Weber’s theory of bureaucracy and modern society


Some Thoughts on Weber’s Schema of Legal-Rational Domination



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Some Thoughts on Weber’s Schema of Legal-Rational Domination
Weber says, “In a modern state the actual ruler is necessarily and unavoidably the bureaucracy…”6 The bureaucracy distinguishes itself from the other forms of domination described by Weber, in that authority is vested in rules, not individuals.
Weber believes that the Middle Ages tradition of office holding being a source of exploitation has changed, and in compensation for the nature of their employment, he says,
“Legally and actually, office holding is not considered a source to be exploited for rents or emoluments, as was normally the case during the Middle Ages and frequently up to the threshold of recent times.”7 Entrance into an office, including one in the private economy, is considered an acceptance of a specific obligation of faithful management in return for a secure existence. It is decisive for the specific nature of modern loyalty to an office that, in the pure type, it does not establish a relationship to a person. … Modern loyalty is devoted to impersonal and functional purposes.8
Weber had argued that bureaucracy afforded advantages in the way it could procure a monopoly over the means of information, being the “Supreme power instrument [in] the transformation of official information into classified material1, but is nevertheless is critical of the exercise of this ability, citing the then activities of the German civil service, claiming intrusion of the bureaucracy into the political spheres as an abuse of power.2 This however, unwittingly for Weber, appears to present a dichotomy in his theory of legitimate domination, as Weber’s conception of legal domination exhibits an unduly positivist view of law, as evidenced by Cotterrell’s claim that “… the highly complex ideological elements of law must be analysed in ways that cannot utilise the ideal type method, if conditions of legitimacy are to be understood in relation to social change”.3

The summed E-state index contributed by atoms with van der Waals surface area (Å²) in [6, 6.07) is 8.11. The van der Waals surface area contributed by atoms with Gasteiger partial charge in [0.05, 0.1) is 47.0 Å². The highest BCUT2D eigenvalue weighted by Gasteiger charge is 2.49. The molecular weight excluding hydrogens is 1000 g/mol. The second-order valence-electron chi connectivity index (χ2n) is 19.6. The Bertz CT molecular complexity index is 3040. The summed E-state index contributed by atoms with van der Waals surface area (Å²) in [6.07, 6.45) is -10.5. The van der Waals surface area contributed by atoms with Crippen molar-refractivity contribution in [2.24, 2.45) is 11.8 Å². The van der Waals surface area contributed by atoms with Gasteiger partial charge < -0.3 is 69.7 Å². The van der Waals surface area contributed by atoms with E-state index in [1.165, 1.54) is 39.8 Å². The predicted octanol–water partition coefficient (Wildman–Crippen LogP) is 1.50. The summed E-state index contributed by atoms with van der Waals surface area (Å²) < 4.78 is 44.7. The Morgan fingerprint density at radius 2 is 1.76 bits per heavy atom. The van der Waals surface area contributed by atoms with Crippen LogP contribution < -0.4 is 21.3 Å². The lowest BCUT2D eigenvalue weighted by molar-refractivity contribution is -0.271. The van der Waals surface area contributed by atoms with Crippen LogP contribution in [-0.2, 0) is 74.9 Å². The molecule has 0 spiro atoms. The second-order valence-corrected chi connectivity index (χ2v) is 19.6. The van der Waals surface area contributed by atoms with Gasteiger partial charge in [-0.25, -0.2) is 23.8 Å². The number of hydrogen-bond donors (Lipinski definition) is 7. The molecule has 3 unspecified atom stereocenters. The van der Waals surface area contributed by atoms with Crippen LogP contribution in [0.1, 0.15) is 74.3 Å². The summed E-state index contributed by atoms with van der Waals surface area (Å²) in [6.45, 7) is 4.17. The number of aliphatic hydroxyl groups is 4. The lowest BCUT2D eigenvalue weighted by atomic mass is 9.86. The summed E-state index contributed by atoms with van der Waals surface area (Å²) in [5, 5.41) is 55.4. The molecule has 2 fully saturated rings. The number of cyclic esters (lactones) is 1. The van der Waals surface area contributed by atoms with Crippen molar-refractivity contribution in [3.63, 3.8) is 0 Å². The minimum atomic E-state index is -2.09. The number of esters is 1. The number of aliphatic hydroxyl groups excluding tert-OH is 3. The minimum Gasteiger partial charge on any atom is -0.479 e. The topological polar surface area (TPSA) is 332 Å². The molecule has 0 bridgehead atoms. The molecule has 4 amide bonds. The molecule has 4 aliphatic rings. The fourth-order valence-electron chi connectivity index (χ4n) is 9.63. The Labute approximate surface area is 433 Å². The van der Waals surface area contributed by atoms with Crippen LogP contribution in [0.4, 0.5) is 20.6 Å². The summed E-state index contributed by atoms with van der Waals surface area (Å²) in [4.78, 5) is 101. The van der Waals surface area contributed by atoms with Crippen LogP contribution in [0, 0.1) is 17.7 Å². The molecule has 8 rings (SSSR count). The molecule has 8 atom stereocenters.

Parkin considers why bureaucracy should qualify as a form of domination saying, “If bureaucracy does attempt to exercise domination it usurps the authority of a nominally superior body, or in other words it uses its power illegitimately. Thus, in the light of Weber’s own account, bureaucracy can hardly be an example of ‘legitimate domination’, for if the bureaucracy does attempt to exercise domination, it usurps the authority of its superior body, and thus uses its power illegitimately. This, for Parkin, means that under Weber’s theory of legitimate domination, if a bureaucracy acts legitimately it is not dominant, whilst if it exercises domination is ceases to be legitimate.4
Giddens believes Weber’s position has been misunderstood, claiming Weber was not unaware of the importance in the substantive operation of bureaucratic organisations or the existence of informal contacts and patterns of relationship overlapping the formal designation of authority and responsibilities.5 Giddens says that according to Weber, prior forms of administrative organisations may be superior in dealing with a particular case, which can be illustrated in the instance of just judicial decisions.6
The importance Weber attached to the existence of the bureaucracy can be seen in his statement that, “It would be an illusion to think for a moment that continuous administrative work can be carried out in any field except by means of officials working in offices. The whole pattern of every day life is cut to fit this framework. If bureaucratic administration is, ceteris paribus, always the most rational type from a formal, technical point of view, the needs of mass administration make it today completely indispensable.7



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